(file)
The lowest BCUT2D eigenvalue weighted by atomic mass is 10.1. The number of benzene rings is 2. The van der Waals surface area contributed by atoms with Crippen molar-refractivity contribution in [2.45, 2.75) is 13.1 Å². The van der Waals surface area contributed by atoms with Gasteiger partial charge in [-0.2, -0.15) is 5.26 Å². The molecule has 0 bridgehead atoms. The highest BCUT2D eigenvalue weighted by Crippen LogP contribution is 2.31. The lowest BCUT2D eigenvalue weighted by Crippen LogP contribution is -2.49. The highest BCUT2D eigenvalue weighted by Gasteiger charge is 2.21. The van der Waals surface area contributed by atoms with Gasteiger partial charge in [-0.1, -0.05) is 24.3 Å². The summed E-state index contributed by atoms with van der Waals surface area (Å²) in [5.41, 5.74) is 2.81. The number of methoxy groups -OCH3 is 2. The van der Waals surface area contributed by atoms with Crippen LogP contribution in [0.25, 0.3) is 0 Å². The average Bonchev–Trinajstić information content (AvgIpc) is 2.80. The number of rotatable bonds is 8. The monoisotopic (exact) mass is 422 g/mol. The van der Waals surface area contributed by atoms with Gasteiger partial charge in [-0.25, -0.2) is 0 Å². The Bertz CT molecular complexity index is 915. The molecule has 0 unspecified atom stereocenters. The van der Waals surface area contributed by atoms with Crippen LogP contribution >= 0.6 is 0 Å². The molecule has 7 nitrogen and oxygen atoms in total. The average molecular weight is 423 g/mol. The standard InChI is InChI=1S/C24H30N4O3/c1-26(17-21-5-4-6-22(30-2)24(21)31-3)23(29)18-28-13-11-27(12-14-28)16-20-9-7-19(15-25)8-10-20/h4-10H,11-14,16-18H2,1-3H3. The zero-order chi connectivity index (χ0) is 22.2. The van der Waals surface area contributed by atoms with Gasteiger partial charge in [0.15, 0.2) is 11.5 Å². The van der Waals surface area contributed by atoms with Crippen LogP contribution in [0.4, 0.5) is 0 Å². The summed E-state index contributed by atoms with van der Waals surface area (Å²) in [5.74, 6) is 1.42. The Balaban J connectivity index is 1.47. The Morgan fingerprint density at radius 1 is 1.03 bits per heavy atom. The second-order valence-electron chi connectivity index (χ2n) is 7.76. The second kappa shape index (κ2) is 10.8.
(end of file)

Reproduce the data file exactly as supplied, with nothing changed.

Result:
The lowest BCUT2D eigenvalue weighted by atomic mass is 10.1. The number of benzene rings is 2. The van der Waals surface area contributed by atoms with Crippen molar-refractivity contribution in [2.45, 2.75) is 13.1 Å². The van der Waals surface area contributed by atoms with Gasteiger partial charge in [-0.2, -0.15) is 5.26 Å². The molecule has 0 bridgehead atoms. The highest BCUT2D eigenvalue weighted by Crippen LogP contribution is 2.31. The lowest BCUT2D eigenvalue weighted by Crippen LogP contribution is -2.49. The highest BCUT2D eigenvalue weighted by Gasteiger charge is 2.21. The van der Waals surface area contributed by atoms with Gasteiger partial charge in [-0.1, -0.05) is 24.3 Å². The summed E-state index contributed by atoms with van der Waals surface area (Å²) in [5.41, 5.74) is 2.81. The number of methoxy groups -OCH3 is 2. The van der Waals surface area contributed by atoms with Crippen LogP contribution in [0.25, 0.3) is 0 Å². The average Bonchev–Trinajstić information content (AvgIpc) is 2.80. The number of rotatable bonds is 8. The monoisotopic (exact) mass is 422 g/mol. The van der Waals surface area contributed by atoms with Gasteiger partial charge in [-0.25, -0.2) is 0 Å². The Bertz CT molecular complexity index is 915. The molecule has 0 unspecified atom stereocenters. The van der Waals surface area contributed by atoms with Crippen LogP contribution >= 0.6 is 0 Å². The molecule has 7 nitrogen and oxygen atoms in total. The average molecular weight is 423 g/mol. The standard InChI is InChI=1S/C24H30N4O3/c1-26(17-21-5-4-6-22(30-2)24(21)31-3)23(29)18-28-13-11-27(12-14-28)16-20-9-7-19(15-25)8-10-20/h4-10H,11-14,16-18H2,1-3H3. The zero-order chi connectivity index (χ0) is 22.2. The van der Waals surface area contributed by atoms with Gasteiger partial charge in [0.15, 0.2) is 11.5 Å². The van der Waals surface area contributed by atoms with Crippen LogP contribution in [0.4, 0.5) is 0 Å². The summed E-state index contributed by atoms with van der Waals surface area (Å²) in [5.74, 6) is 1.42. The Balaban J connectivity index is 1.47. The Morgan fingerprint density at radius 1 is 1.03 bits per heavy atom. The second-order valence-electron chi connectivity index (χ2n) is 7.76. The second kappa shape index (κ2) is 10.8.